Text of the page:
they’re in their 20’s, deep in the throes of sweet first love- smoldering glances, lingering touches and all. they sit as close together as decently possible, ignoring the fruit punch slushifying in the fancy glasses in front of them. the sun is hot hot but nothing compared to the looks that pass between them. although they live in the same village, this is one of the few, rare occasions that they are able to see each other.
the request for help went first to a former co-worker who had since migrated, who reached out to someone who had done some workshop activity in the area years ago, who then contacted us. days went by before the first tentative message came in. “our families don’t accept us.”
guyana is full of montague and capulet families, fighting to the death for reasons unknown or long forgotten. sometimes it’s a race issue. sometimes economic. not forgetting the religious bigotry. land of six people, one nation, one destiny blah blah, but keep to your own kind, hear! is we heritage and we achilles heel and no amount of oil is going to fix that. in this case though, too much of one’s own kind is also a bad thing apparently.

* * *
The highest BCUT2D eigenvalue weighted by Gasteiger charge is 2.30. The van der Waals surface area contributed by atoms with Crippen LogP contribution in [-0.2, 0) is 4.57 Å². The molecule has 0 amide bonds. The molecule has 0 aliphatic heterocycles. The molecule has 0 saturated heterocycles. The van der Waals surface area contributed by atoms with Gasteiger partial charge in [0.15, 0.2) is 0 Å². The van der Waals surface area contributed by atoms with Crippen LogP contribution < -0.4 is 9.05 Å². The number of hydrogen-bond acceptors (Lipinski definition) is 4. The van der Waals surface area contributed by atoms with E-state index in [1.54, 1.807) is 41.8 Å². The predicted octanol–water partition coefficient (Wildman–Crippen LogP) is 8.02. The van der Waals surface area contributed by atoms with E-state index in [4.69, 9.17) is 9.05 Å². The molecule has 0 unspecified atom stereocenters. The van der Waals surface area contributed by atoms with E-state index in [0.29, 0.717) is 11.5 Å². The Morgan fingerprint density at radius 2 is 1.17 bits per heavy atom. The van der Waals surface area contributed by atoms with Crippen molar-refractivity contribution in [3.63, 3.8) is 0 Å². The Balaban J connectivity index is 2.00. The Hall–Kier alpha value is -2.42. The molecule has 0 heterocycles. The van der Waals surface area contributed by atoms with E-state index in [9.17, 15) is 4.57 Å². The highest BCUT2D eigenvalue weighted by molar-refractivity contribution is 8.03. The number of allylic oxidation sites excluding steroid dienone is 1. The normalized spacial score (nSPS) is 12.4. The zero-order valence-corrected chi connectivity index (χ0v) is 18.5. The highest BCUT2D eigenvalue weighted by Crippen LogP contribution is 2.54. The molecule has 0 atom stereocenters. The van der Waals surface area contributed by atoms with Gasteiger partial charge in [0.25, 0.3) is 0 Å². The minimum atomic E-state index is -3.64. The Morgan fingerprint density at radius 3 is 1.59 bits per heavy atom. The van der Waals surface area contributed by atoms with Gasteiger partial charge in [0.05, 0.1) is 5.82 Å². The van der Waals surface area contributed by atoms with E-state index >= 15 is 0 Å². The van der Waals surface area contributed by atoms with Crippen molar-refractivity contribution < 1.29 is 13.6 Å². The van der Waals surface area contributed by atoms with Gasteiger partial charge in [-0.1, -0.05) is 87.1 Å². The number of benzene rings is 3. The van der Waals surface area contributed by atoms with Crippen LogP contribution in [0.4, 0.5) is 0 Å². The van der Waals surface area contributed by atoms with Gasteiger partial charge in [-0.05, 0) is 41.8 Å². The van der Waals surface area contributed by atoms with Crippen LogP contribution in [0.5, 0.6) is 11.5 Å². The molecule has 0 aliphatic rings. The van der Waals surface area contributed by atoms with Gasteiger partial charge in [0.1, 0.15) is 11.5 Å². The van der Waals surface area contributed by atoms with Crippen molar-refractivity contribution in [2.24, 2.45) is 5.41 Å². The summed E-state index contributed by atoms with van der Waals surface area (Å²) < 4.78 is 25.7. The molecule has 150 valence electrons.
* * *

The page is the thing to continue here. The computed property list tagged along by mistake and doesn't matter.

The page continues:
K is the younger and more outgoing member of the couple, an only daughter and “good girl” with 8 CXC subjects who never expected her parents to beat her. “they drew blood from me that night..”
M is the older, quieter one, a former daddy’s girl. “he used to treat me like he son sometimes. i thought, if anybody would be on my side, it would have been him. but since he find out, he stop talk to me.. my mother is more accepting- well, she was telling me about getting married but i asked her if she wanted me to be raped every day for the rest of my life, because that’s what it would be for me- and like that affect her. but she doesn’t want me living around them anymore. people in the village does tell them things.. she always crying..”
king sugar no longer rules in their village. ignorance is still lord though. one heartening thing though is that the police at the neighboring station are not part of the oppression. “they told my parents that no, it’s not against the law for me to be in a relationship with another woman.”
they bring us gifts- purple grapes, pink and white sugar cake, and tiny yellow skinned mangoes like i’ve never seen before. they smell like turpentines but i’ve never seen them this small. mother nature is diverse and full of glorious surprise though. we hug and then hug some more. the shyness evaporates as we gyaff and laff, sharing stories of our own families, first and forbidden love escapades. this is what revolution looks like.
“this is the first time we’re meeting people who accept us.” the thank you messages keep coming in. i get back home, overwhelmed, and go to bed with an aching head. my heart is happy though. two more young Guyanese women have hope for a brighter future. a luta continua.